Why you should care about a chemical you’ve never heard of? The case to ban Chlorpyrifos
500WS Environmental Strike Team
Lead Authors: Dr. Judith Weis and Jewel Lipps
Have you heard of the pesticide chlorpyrifos? Whether you have or not, there is a good chance that you and your family have come in contact with this harmful chemical, as the residues of chlorpyrifos applied to crops contaminate our food and drinking water. The Environmental Protection Agency’s (EPA) risk assessors have determined that even low exposure to this toxic chemical can have negative neurodevelopmental effects [a], but the current administration and EPA head Scott Pruitt refuse to finalize its ban. Fortunately, congress introduced of a new bill in July, SB1624, The Protect Children, Farmers & Farmworkers from Nerve Agent Pesticides Act, which will ban chlorpyrifos use on food crops. This legislation would be a major step toward eliminating the use of a dangerous nerve agent in the agriculture industry. Here, we outline key human health and environmental issues with chlorpyrifos and make the case for why it should be eliminated.
Just what is Chlorpyrifos?
Chlorpyrifos is a pesticide sprayed on the surface of food crops — specifically, it is an organophosphate insecticide used to kill insect pests systemically and on contact. It inhibits the enzyme acetylcholinesterase (AchE), which means death for insects and thus the prevention of crop harm and loss that can be a hardship for farmers.
In the U.S., roughly 6 million pounds of this pesticide were used on around 10 million acres between 2009 and 2013. Soybeans, corn, alfalfa, oranges and almonds top the list in terms of pounds of chlorpyrifos applied. Farmers also applied chlorpyrifos to over 30 percent of their apple, asparagus, walnut, onion, grape, broccoli, cherry and cauliflower crops (FactCheck.org).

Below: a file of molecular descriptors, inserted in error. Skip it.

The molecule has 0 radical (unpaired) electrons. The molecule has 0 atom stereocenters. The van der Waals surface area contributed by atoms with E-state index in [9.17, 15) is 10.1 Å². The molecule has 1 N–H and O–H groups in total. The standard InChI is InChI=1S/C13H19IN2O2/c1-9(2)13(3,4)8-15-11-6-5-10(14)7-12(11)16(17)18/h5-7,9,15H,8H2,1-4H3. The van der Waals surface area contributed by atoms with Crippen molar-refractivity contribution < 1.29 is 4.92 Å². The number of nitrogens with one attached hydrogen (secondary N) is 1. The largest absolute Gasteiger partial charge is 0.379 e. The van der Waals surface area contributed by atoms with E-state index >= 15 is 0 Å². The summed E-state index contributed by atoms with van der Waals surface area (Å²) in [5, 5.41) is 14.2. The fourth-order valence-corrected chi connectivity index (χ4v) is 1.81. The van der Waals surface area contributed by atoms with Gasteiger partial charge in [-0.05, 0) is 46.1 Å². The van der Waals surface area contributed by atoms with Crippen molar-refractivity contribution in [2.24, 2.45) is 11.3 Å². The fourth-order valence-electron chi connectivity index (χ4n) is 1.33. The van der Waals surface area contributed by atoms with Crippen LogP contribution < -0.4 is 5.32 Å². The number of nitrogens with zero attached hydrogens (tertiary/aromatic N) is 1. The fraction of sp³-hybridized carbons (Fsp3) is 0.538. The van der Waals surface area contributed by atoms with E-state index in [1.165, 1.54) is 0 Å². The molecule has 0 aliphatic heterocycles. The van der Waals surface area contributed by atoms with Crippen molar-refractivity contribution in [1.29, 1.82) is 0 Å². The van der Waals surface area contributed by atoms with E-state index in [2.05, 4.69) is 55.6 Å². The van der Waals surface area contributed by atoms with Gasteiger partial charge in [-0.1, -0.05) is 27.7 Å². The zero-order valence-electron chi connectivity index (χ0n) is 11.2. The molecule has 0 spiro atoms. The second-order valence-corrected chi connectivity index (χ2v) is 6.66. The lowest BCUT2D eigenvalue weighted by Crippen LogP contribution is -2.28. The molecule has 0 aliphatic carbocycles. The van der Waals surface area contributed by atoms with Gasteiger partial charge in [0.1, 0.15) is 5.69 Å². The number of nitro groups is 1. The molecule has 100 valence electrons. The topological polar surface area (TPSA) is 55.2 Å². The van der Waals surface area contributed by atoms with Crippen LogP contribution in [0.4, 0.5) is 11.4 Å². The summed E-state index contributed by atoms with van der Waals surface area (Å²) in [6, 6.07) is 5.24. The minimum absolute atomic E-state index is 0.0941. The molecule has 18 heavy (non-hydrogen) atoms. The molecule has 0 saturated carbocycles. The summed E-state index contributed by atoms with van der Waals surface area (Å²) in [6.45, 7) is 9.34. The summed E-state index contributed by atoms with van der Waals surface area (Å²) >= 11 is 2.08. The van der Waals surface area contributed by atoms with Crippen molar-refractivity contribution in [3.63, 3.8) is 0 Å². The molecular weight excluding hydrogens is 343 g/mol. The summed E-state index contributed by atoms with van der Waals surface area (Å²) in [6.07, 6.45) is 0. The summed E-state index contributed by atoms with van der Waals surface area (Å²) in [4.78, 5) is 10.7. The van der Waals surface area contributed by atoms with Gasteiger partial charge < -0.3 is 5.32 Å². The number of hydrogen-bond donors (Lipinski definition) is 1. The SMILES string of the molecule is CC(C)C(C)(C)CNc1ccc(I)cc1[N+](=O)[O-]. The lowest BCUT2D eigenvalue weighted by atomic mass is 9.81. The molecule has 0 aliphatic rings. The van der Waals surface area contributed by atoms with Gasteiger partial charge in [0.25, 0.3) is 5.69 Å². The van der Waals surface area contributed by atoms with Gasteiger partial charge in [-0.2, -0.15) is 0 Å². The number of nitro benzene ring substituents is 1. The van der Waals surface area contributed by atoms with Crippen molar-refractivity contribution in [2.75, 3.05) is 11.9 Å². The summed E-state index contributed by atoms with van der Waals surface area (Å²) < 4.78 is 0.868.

Chlorpyrifos is a potent neurotoxic agent that does not only affect the insects it is intended for. In 2000, EPA banned all homeowner use because its application on lawns and termites posed unacceptable risk to humans. Now, EPA scientists [1,2] have determined that even the very low levels of dietary and drinking water exposure to chlorpyrifos can damage children’s developing brains. Their analysis shows that residues of chlorpyrifos at the levels present on food crops exceed the safety standard under the Federal Food, Drug, and Cosmetic Act (FFDCA). In addition, the estimated drinking water exposure, including from non-food uses, also exceeds safe levels.
Children with prenatal exposure to chlorpyrifos have shown signs of reduced IQ, loss of working memory, and attention deficit disorders [b]. Adults poisoned by chlorpyrifos experience vomiting, muscle cramps, twitching, tremors and weakness- the National Pesticide Information Center provides an online Chlorpyrifos general fact sheet with details on exposure scenarios and symptoms.
Animals are also susceptible to the poison, including fish, birds and mammals.Many reported incidents of wildlife mortality were related to its use on lawns and use on golf courses, but since these uses were restricted by EPA, the danger to wildlife has been reduced [c].
Who is at risk